Within a space of about 50 years, Nigeria’s total external debt stock rose from less than $1 billion in 1970 to over $70 billion in 2021. This is due to unpaid foreign loans and accrued interest arrears. According to statistics, more than two-third of the debt is owed to multilateral institutions, including the World Bank, the International Monetary Fund (IMF) and the African Development Bank. Less than 10 percent is owed to China, while the rest is to other bilateral lenders. Nigeria’s Debt Management Office has confirmed that loans from China are wholly tied to 15 infrastructure projects ranging from transportation, water and telecommunications to electricity. At 2.5 percent interest rates, the debts are expected to be fully paid back within 30 years. That is, 20 years maturity plus seven years grace period.
Nigeria’s current level of foreign debt is not only raising the risk of sovereign default (which is the failure of the Federal Government to pay its debt) but also absorbing and sucking up the entire government budgetary space. Because of this, the country has little room to spend on other pressing national needs. In order to unravel how to resolve the debt crisis, the forces that shape Nigeria’s debt profile and what can be done to reverse government finances from sinking deeper into the red are of great concern.
The poor bears the brunt of lack or more of government spending.
In an ideally corruption-free public sector, the poor benefit the most when the government spends and the same poor loses out when the government cuts its spending. This is because state-owned, state-funded, and state-run public goods, such as schools, hospitals, dams, electricity, roads, etc., are substantially relied upon by the poor as a means of raising welfare levels in that the rich can afford or buy education and healthcare services from private schools and private hospitals, respectively. However, because it is practically an exercise in futility to expect that kind of environment in the public sector, the primary beneficiaries of government budgets in addition to the poor are typically the elected and the unelected corrupt government officials and bureaucrats. They leak away resources from government coffers, hence, providing more grounds for borrowing and mounting public debt in order to finance and oil the engine of corruption.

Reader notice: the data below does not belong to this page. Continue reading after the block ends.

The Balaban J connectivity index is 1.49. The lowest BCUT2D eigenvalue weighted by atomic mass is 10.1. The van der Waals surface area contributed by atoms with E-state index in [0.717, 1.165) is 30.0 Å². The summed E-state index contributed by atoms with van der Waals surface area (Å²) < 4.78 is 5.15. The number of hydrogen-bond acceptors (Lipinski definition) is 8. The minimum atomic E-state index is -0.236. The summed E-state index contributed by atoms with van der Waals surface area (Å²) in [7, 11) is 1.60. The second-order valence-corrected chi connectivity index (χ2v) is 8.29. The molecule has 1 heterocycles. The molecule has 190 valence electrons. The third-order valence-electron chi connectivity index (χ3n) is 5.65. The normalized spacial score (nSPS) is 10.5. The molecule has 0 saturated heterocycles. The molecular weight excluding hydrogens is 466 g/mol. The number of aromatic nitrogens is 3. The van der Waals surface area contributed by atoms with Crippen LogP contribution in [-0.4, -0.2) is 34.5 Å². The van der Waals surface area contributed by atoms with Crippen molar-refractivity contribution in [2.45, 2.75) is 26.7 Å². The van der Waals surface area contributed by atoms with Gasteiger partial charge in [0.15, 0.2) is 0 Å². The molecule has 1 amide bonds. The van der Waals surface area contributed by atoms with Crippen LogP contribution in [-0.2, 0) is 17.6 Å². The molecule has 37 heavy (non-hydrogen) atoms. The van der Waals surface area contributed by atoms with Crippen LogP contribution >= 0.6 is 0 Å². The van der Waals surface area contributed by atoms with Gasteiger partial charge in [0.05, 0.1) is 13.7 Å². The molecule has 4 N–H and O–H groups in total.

Federal Government of Nigeria borrows from countries, multilateral organizations, and other bodies in the world like other nations do. Its budget is significantly tied to changes in the oil prices in the world. So, in periods of falling oil revenues, the government is often quick to request loans to finance deficits. Otherwise, the decline in revenues will always come at the expense of investments in infrastructure – accumulation of physical capital stock such as roads, new schools, hospitals, dams etc. The government must pay its workers and fund operations, such as providing national security. In simple words, the government chooses to borrow during periods of low oil prices so that its recurrent expenditure will have to hold up. This is why workers are not laid off at the slightest downturn from public employment.
Two main forces are driving the rise of the external national debt.
First, the rate at which the country borrows is concerning. According to the World Bank’s International Debt Statistics, for the past 50 years, Nigeria was withdrawing more than $2 billion a year on average from its loan commitments. Nonetheless, the significant rise in Nigeria’s debt stock is caused by disbursements on external loans within the last decade. In the lead-up to the 2015 general elections, about $9 billion was withdrawn. This is five times the average of initial withdrawals. Similarly, in the two years (2017 and 2018) preceding the last general elections, close to $25 billion was drawn. This pattern could be linked to the absence of strong political and legal institutions. When combined with the presence of multiple powerful groups, it fosters the mismanagement of public finance, possibly to finance political campaigns, such as in the case of incumbents seeking re-elections before the massive debt accumulations.
Another reason why Nigeria’s debt stock has been expanding is the debt management strategy, especially how the debt was serviced by various regimes. To service a loan or debt is to pay down the debt stock. That includes paying back part of the principal and the accrued interest arrears. For instance, for the past five decades, Nigeria has been servicing its debt at an annual average rate of roughly 15 percent (roughly $2 billion) of its total external debt. Between 2007 and 2014, when world oil prices were around $100 per barrel (an opportunity for Nigeria to significantly lower its debt level), debt service payment was ironically at its lowest: an average of less than $1 billion per year.
Rising debt levels should not raise immediate concerns.
Experts have said that the rising debt levels of the country should not arouse immediate concerns in the people if the situation comes with a falling debt-to-GDP ratio. The ratio is defined as the total debt stock divided by the size of the economy. It reveals the fraction of the economy being eaten up by debt and the extent to which the debt benefits the economy. If a nation’s debt stock is rising and at the same time its debt-to-GDP ratio is declining, it means the country is making the most of its debt and that should not be a cause for alarm.
Debt Management Office: Website